Hemp has been used since the Stone Age. Hemp fibre has been found in over 10,000 year-old pottery chards in Taiwan and the plant was widely cultivated in Europe from the sixteenth to eighteenth centuries. European knights during the Middle Ages drank hemp beer. The U.S. Declaration of Independence and the U.S. Constitution were both printed on hemp paper in the years 1776 and 1788 respectively.
In the 1930s, the company DuPont patented petroleum based products such as plastics, nylon and cellophane and the economic power in the West was concentrated in the hands of the major oil companies due to the industrial revolution and the world’s growing dependence on oil. The heads of these oil companies realised the potential of hemp and saw the plant as a threat to the expanding coal and oil industries. These companies and their government allies then fuelled a propaganda campaign against marijuana. In 1937 the Marijuana Tax Act was passed in the United States, killing the hemp industry in the U.S. Similar legislation followed in other countries, destroying the industry globally. Most people at the time did not realise that the evil drug “marijuana” referred to by prohibitive politicians was in fact hemp. Ironically, in 1938, a few months after the legislation was passed Popular Mechanics Magazine named hemp as the “billion dollar crop” and listed over 25,000 uses for the crop.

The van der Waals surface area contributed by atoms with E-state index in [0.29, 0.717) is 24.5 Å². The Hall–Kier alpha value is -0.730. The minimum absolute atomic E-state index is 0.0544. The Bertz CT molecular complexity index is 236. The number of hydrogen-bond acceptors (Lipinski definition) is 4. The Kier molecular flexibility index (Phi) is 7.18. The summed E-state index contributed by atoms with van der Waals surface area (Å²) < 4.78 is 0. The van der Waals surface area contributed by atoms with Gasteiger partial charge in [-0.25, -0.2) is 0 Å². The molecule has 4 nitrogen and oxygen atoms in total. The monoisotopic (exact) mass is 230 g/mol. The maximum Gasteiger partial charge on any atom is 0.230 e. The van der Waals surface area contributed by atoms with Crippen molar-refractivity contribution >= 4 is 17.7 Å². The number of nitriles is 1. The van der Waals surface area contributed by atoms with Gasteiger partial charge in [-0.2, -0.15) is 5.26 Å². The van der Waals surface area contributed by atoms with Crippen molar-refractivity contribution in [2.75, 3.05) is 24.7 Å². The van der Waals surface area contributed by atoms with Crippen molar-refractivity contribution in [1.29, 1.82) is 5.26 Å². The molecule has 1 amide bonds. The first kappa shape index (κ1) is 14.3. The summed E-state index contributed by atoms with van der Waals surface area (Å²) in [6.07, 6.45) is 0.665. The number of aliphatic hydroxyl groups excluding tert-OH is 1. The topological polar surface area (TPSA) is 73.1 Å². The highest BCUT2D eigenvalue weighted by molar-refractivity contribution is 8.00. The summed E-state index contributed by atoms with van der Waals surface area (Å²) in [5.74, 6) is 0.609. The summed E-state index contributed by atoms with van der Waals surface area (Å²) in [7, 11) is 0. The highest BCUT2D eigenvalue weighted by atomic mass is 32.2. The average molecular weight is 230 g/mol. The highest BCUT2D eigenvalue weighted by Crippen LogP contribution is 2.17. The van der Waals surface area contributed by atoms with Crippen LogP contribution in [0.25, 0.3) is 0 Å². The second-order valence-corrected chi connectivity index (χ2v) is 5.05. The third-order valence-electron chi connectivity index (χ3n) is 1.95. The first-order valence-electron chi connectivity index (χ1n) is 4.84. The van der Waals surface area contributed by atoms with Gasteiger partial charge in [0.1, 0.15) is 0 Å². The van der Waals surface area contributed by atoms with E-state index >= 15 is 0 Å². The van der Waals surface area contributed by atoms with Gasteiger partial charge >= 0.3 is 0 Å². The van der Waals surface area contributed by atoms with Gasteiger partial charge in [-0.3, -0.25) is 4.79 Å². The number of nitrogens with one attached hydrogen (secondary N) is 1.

Cannabis is commonly known as a recreational drug. It is consumed or smoked for its psychoactive effects such as heightened senses, a mild euphoria and muscle relaxation. Unfortunately, the drug also has some undesired side-effects like reddening of the eyes, short-term memory loss, increased heart rate, and impaired motor and cognitive skills.